HAVANA TIMES — Beyonce’s trip to Cuba was an attention grabbing event, despite the singer’s request for discretion. Nobody in Havana talked about anything else as they watched her walk down Obispo Street, eat at the La Guarida restaurant and try to slip out through the back entrance of an art gallery.
Meanwhile, in the United States, the most radical right-wing exiles and their representatives in Congress began threatening to apply the full weight of the law if they discovered the singer had visited Cuba without permission to travel here – as is required of US citizens by their government.
In the middle of her dash across the city, runnning here and there, I got a phone call from Ulises Aquino, the director of the “Opera de la Calle” (Opera in the Street). He was informing me that they would be reopening their space because Beyonce had asked to see their show. He asked me to be very discrete with that information, not wanting crowds to show up. Only a small group of special guests would be invited.
For me the big news was that the government was going to allow the company to perform in the Cabildo, a venue that had been closed for months for alleged “illicit enrichment.” Actually, they also had a restaurant there that enabled them to pay about $80 USD a month to each member of the opera.
The closing of the facility had left the musicians, singers, dancers, the lighting crew and sound engineers with their state wages of $17 a month, while all the waitresses and cooks ended up on the street.
I thought this may have been a chance happening or “manifest destiny” because their space, El Cabildo, had been closed down on an evening when a delegation from the Pastors for Peace (a pro-Cuban government humanitarian group from the United States) was watching a performance and now they were reopening it with the arrival of a famous singer from that same country.
However, when I mentioned it at home, no one attached any importance to the issue. Instead, everyone asked me to take them to see Beyonce – so I ended up accompanying the four women in my family to go see her. I was too late in understanding why Aquino had asked me for the utmost discretion.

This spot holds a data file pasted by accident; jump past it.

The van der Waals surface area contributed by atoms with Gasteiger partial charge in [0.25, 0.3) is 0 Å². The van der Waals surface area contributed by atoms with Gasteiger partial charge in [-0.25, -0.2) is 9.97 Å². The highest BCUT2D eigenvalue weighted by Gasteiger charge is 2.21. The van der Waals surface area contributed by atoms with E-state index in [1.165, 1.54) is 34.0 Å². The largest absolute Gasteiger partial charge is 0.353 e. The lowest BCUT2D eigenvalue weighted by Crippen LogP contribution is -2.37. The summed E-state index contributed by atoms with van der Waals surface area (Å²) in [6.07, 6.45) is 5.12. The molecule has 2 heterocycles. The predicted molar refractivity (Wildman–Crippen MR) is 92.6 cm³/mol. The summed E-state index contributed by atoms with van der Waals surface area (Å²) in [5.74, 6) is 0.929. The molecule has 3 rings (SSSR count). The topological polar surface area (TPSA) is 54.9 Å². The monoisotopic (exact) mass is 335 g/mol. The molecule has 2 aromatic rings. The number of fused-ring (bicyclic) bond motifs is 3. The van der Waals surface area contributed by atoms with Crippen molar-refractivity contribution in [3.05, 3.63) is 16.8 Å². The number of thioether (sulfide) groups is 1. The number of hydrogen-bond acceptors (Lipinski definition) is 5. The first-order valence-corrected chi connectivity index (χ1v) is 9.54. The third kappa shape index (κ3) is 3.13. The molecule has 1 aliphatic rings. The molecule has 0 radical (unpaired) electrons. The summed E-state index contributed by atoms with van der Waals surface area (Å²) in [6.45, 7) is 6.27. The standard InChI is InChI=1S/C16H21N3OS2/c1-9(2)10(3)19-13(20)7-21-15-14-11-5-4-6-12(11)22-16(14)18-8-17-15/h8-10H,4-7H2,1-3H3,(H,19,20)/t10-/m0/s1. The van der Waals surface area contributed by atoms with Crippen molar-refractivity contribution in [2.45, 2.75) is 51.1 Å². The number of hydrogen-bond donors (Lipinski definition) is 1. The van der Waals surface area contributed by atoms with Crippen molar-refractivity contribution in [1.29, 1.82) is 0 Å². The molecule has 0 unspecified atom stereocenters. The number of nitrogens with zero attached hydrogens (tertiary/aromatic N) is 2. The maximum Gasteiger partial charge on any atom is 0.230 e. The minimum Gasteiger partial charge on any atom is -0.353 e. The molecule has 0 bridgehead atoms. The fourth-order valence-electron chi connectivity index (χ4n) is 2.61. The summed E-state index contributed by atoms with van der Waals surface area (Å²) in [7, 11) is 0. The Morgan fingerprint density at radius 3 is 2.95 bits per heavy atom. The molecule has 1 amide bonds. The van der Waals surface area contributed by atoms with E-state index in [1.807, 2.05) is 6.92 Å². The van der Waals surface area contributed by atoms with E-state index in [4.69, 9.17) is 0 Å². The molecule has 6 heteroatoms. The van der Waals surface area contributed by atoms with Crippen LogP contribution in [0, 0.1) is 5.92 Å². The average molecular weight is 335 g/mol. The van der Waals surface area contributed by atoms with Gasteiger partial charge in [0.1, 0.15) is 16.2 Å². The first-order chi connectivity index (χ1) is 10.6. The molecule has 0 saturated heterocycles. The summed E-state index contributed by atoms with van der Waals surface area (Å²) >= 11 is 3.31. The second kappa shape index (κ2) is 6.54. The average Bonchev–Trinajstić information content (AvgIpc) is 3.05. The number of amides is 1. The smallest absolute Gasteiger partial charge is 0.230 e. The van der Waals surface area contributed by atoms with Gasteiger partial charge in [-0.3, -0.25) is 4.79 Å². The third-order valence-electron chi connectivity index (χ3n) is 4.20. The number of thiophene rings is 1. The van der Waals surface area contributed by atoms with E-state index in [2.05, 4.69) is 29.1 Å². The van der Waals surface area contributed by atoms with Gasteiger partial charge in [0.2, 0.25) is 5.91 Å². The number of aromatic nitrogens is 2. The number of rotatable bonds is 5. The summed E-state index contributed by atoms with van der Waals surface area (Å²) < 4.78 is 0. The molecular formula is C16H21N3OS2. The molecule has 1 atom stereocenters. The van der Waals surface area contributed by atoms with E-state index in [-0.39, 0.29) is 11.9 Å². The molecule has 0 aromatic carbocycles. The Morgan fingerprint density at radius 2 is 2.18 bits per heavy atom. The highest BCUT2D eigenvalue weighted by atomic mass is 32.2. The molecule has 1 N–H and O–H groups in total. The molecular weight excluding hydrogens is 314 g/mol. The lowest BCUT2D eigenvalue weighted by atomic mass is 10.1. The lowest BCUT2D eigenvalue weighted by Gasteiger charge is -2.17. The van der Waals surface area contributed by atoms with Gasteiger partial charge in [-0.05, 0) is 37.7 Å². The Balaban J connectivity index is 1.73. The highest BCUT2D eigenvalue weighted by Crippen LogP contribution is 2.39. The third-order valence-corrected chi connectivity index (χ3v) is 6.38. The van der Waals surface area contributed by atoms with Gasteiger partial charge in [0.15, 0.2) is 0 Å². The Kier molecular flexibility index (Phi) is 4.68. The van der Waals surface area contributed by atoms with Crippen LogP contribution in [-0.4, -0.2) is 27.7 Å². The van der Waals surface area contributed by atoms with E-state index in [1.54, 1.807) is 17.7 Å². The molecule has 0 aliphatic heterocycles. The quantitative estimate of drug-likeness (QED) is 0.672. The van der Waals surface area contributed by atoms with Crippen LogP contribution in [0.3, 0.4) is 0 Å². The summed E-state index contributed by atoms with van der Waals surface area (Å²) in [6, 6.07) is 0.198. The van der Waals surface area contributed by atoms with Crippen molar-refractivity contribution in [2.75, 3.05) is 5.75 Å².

Things changed at noon on Friday, April 5. I got a got another phone call informing me that the show would be at the Arenal Cinema. I figured that bad weather must have forced them from the Cabildo, a charming but out-of-doors facility unprotected from downpours.
At that point I still didn’t know that the storm caused that had caused the change of venue had more to do with the nature of men than with Mother Nature. Nevertheless, at the door of the theater I found Aquino with a small group of people, all obviously enraged.
I went up to them and they started telling me that they had coordinated with the Ministry of Culture to reopen Cabildo to hold a show for Beyonce. However several officials had appeared later that morning telling them they couldn’t use the center.
According to Aquino, he had been told that — by direct order of the Havana Provincial Government and the Communist Party of the capital — that the Cabildo was to remain closed no matter who had authorized its reopening and despite whoever was supposedly coming to see the show.
That’s how it ended for those of us invited to the Arenal – sitting on iron or plastic chairs in the middle of semi-dilapidated hall with cracked walls and ceilings. I thought that with a little luck, and if nothing fell on her head, Beyonce would at least experience a truly “bohemian” atmosphere.
At around 9:00 p.m. — without the singer, but precisely as scheduled — the show started…an hour of music, song and dance that fused cultures and rhythms as diverse as African religious songs, opera and rock.
Beyonce missed it (they say she went to another concert), but we’ll never know if it was merely by chance or if someone saw it fit to discourage her from seeing a group of artists who, right now, are completely pissed off.
In the meantime, while some authorities expend their energies on the crusade against the “Opera in Street,” public transportation is still highly deficient, trash is piling up in the streets, inspectors are becoming corrupt, and hoarders are emptying the stores.
(*) An authorized HT translation of the original published in Spanish by BBC Mundo.